2) @priteshpatel9: Oh yeeeeeeesssss!!!!! Two Krispy Kreme dog-nuts left in the fridge!
This just goes to prove that if you pay attention on Twitter, you can learn something new every day. On the day of this tweet, I learned TWO new things. First, I never knew that Krispy Kreme sold dog nuts. Second, it had never occurred to me before to keep my dog’s nuts in the refrigerator.
And the #1 tweet of the week….
1) @Jimmy Marks: Bear and Rabbit are pooping in the woods. Bear: “Does poo stick to your fur?” Rabbit: “No”. So the bear wipes his butt with the rabbit.
I realize that there are a number of tools already on the market that purport to measure your social media, or Twitter, influence. But I’m pretty sure I can do a better job of measuring this than they can.
Allow me to introduce a new social media influence measurement tool: The Potemkin Score.
First, a little about the name. According to Wikipedia:
Potemkin villages is an idiom based on a historical myth. According to the myth, there were fake settlements purportedly erected at the direction of Russian minister Grigory Potyomkin to fool Empress Catherine II during her visit to Crimea in 1787. Potyomkin had hollow facades of villages constructed along the desolate banks of the Dnieper River in order to impress the monarch and her travel party with the value of her new conquests, thus enhancing his standing in the empress’ eyes.
In his book Proofiness, author Charles Seife extends this concept to what he calls Potemkin numbers — phony statistics based on erroneous or nonexistent calculations. For example: Justice Antonin Scalia’s assertion that only 0.027 percent of convicted felons are wrongly imprisoned was a Potemkin number derived from a prosecutor’s back-of-the-envelope estimate; more careful studies suggest the rate might be between 3 and 5 percent.
Statistics from Klout or Twitter Grader are nothing but Potemkin numbers. Fancy calculations that purport to measure one’s influence. Dictionary.com defines influence as “the capacity or power of persons or things to be a compelling force on or produce effects on the actions, behavior, opinions, etc., of others.” In this context measuring someone’s Twitter influence is impossible, or at least as Klout and Twitter Grader do it, seriously misguided.
The first problem is that these current scoring mechanisms have a limited view of the actions being taken as a result of someone’s purported influence. Second, they have absolutely no insight into opinions.
Measuring influence has been a marketing challenge for years — ask anyone who has tried to attribute the impact of advertising or direct marketing campaigns on sales.
But that’s no problem for the likes of Klout and Twitter Grader.
For example, after just two weeks of tweeting, @CharlieSheen has a Klout score of 94 and a Twitter Grader score of 100. Yes, @CharlieSheen has a lot of followers, and yes, we hang on every word he tweets to see how far he can stick his foot down his mouth. But this is not — let me repeat, NOT — influence.
So I have constructed a new measure of social media influence: The Potemkin Score (no point in trying to disguise what it really is).
There are two steps in calculating your Potemkin score:
1. (Klout score + Twitter Grader score + Twitalyzer score) / 3
2. Multiply the number you get in Step #1 by your Influence Importance score. The score ranges from 0 to 100. To give you some guidelines on determining your score:
0 = I don’t give a rat’s ass about my social media influence score
50 = My social media influence score is important to me
100 = I absolutely, positively have to have a high social media influence score, and will do everything within my power to ensure that I have a high social media influence score.
Allow me to help you analyze your Potemkin score:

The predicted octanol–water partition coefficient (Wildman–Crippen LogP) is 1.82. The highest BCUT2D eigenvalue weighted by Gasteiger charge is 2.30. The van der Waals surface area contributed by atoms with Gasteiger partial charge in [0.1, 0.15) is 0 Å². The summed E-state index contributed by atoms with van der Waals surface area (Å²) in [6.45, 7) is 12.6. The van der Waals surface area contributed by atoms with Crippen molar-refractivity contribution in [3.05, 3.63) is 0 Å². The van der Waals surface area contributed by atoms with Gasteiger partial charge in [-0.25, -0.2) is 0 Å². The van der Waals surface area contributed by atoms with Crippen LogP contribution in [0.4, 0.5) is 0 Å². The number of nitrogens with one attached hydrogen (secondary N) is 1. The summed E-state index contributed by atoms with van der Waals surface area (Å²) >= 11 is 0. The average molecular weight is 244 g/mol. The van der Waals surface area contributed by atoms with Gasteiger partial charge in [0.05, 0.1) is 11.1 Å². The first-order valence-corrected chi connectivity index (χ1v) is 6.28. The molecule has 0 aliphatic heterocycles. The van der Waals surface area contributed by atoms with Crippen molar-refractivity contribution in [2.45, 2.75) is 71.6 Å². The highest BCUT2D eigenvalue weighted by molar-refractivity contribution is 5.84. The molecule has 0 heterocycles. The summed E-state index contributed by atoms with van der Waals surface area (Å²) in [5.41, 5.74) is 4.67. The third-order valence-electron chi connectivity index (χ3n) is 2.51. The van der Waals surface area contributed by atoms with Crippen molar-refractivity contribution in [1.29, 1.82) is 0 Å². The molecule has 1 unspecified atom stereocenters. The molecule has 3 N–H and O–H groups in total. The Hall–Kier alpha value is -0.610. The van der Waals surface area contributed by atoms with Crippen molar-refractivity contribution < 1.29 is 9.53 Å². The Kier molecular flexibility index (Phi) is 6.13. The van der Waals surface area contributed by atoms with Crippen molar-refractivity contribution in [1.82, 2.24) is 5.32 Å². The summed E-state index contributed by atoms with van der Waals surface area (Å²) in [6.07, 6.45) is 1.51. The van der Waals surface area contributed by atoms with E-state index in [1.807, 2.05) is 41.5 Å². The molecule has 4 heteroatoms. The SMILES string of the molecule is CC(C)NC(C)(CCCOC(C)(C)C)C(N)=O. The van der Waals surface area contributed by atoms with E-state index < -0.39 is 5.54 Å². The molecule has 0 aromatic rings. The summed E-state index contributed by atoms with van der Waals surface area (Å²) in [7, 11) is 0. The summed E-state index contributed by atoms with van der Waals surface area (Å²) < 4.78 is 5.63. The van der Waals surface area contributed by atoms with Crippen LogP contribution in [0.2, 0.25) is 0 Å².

1: Congratulations, you’re a normal, well-functioning human being. Well, in social media, at least. In real life, you might be a demented psychopath, but you’re doing a great job of hiding that in your social media interactions. Unless, of course, you’re lying about your Influence Importance score.
2: It really doesn’t matter what I say about this group. There are only about 3 or 4 people in the world who have a really high score on the left axis and a low Influence Importance score — Oprah, Justin Bieber, Dalai Lama. And they’re not reading this blog post.
3: You have no life. Your compulsion with your social media influence and the steps you’re taking to get high Klout and Twitter Grader scores demonstrates a sickness and delusion about what’s really important in this world.
4: Your first name is Lou. I’m just not sure if your last name is Nee or Zer.
I really don’t care if you read this list or like this list. It isn’t for you. It’s simply out there so I can remember what the hell it is I want to accomplish in 2011. Well, accomplish is too strong a word. But it’s my resolutions for 2011. Screw Andy Janning, I am going to try to improve myself in 2011.
Here are my resolutions for 2011, and they’re all about being a “pro” in 2011:
1. Be more proactive. About business opportunities, about connecting with people, with everything. Less reactive, more proactive.
2. Be more productive. I will multitask less, and get more done in 2011.
Now to be perfectly honest, the first two were easy to come up with. I knew I had to improve on those things. But to force-fit other resolutions into the completely corny, artificial, and useless “pro” construct I’ve set up for myself, I had to search for other words that begin with “pro.”
I decided to leave profuse and profane off the list (I’m already pretty good at that, if I say so myself). Proficient? Nah. Professorial? Hell no. Professional and profitable are outcomes — they should come as result of delivering on my resolutions. Progressive? Too late for that. Prolegomenous? I’m doing that right now. Promotable? That’s something you are as a result of doing other things (and I gave up on that a long time ago). Prophetic? Ugh. Prolific? Same as productive. Profligate? See #2 above. After some word- and soul- searching, I came up with my third resolution:
3. Eat more prosciutto. OK, so I’m setting the bar kind of low here. But I figure that first off, I’ll enjoy trying to fulfill this resolution, and second, I really think I can deliver on this one. Haven’t been able to deliver on the first two in 25 years in the work force, not sure what delusion is overcoming me now into thinking I’ll accomplish them in 2011.
Thanks for reading in 2010. Have a good New Year’s.